Ana Cardenas Beltran

HammerBlade is Single-Program, Multiple-Data (SMPD) architecture. It is architected from an array of tiles that are interconnected by the manycore accelerator network. HammerBlade is a new architecture tshat we have never dealt with, so our goal for the Spring 2021 quarter is to understand the HammerBlade’s architecture and learn how to program using CUDA-Lite. While we did have experience with programming in C/C++ and a few other languages when we were first introduced to CUDA-Lite, we did not have much experience with the Linux OS, using the command line, or using text editors like VIM. So far, we have been able to complete setting up the environment for simulating the HammerBlade and have successfully run a program. Currently, we are working on learning the CUDA-Lite syntax and programming the transpose of a matrix. At the same time, we are studying its architecture to gain a better understanding of how it is programmed. The work unit of HammerBlade CUDA-Lite is the Tile Group. It is difficult to understand how to program the HammerBlade without having a prior understanding of how its architecture functions. This quarter will be spent learning how to build basic programs in CUDA-Lite and understanding the architecture of the HammerBlade. In the future, we’d like to study more of the properties of the Hammerblade, such as its energy efficiency.

BLAS Libraries for Raspberry Pi Quad Processing Unit

Emily Romero, Kashyap Panda, Nicole Garcia

Enhancing performance and making technology cost effective is a critical objective that many aim to achieve. The Raspberry Pi is an accessable, lost cost computer but lacks signifcant computaional power. Our team's goal is to optimize computation utilizing the Raspberry Pi Quad Processing Unit (QPU). We will be comparing the cost and energy efficiency of the Raspberry Pi’s QPU by developing optimized BLAS libraries. Overall, our main objective is to create embedded systems that are price accessible and that have high performance rates.

DVFS in Heterogenous Embedded Systems

Emerson Jacobson

With embedded applications running services, such as neural networks, embed boards such as Nvidia’s Jetson lineup are able to offer a good performance-per-watt metric. With the need for low power consumption, being able to scale the frequency to best match the current load should be able to offer a lower power consumption. We can measure the impact that GPU Dynamic Frequency and Voltage Scaling (DVFS) can have on power consumption by scaling resources based on the current system load. Being able to run applications on the minimum power while maintaining a Quality of Service requirement can lead to extended service when power is supplied by a finite source. The goal of this research is to create a DVFS Service that can run alongside applications and scale the CPU, GPU, and other accelerators to an appropriate level based on the current system usage. This would allow for an overall decrease in power consumption, leading to longer operation.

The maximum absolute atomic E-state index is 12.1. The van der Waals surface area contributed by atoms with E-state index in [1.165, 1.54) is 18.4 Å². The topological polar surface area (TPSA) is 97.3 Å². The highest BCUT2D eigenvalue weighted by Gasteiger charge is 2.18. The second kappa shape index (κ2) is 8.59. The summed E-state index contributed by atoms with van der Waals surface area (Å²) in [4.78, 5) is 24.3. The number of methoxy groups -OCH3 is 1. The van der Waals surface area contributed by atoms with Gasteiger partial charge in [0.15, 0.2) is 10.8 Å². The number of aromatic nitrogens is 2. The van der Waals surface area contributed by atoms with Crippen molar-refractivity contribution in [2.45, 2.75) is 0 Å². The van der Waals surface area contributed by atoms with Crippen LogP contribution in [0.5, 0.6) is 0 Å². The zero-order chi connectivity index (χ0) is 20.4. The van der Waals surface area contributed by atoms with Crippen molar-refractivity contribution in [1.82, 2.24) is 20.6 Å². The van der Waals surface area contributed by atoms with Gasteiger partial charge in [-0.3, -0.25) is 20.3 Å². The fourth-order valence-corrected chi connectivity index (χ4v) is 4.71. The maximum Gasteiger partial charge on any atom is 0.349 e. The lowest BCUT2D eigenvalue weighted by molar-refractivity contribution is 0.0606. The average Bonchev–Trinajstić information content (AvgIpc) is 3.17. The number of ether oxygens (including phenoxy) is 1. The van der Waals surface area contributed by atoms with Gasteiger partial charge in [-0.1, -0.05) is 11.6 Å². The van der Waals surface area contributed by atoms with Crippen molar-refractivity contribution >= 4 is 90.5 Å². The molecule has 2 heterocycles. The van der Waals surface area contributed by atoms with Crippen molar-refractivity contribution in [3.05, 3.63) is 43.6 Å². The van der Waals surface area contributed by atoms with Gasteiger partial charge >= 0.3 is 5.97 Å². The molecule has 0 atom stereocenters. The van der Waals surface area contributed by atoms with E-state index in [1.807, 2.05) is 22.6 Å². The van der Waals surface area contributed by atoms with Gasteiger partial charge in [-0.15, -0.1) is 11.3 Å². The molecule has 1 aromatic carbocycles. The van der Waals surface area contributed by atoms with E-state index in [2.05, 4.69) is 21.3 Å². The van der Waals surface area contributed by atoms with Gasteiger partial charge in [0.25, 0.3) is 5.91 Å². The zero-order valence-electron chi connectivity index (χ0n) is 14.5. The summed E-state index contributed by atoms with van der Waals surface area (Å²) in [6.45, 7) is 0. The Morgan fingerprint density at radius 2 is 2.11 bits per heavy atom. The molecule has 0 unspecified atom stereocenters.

Tentative Schedule

The following schedule is tentative and is subject to change.

Week Date Presenter Topic Slides
1 March 29 Daniel Wong Welcome to Research!

2 April 5 Marcus Chow Introduction to Parallel Architectures Parallel_Computer_Architectures.pdf

3 April 16 Emerson Jacoboson Dynamic Voltage and Frequency Scaling on Embedded Systems DVFS.pdf

4 April 23 Kiran Ranganath Multi-Accelerator Systems MultiAccelerator_Systems.pdf

5 April 30 AmirAli Abdolrashidi Data Dependency in GPUs GPU_Data_Dependecy.pdf

6 May 7 Ana Cardenas Beltran Hammerblade Manycore Hammerblade_Manycore.pdf

7 May 14 Emily,Kashyap,Nikole BLAS for Raspberry Pi QPU Raspberry_Pi_QPU.pdf

8 May 21 Bobby, Mika GPU Tasking

9 May 28 Vahagn Tovmasian CU Scaling

10 June 4

Finals June 11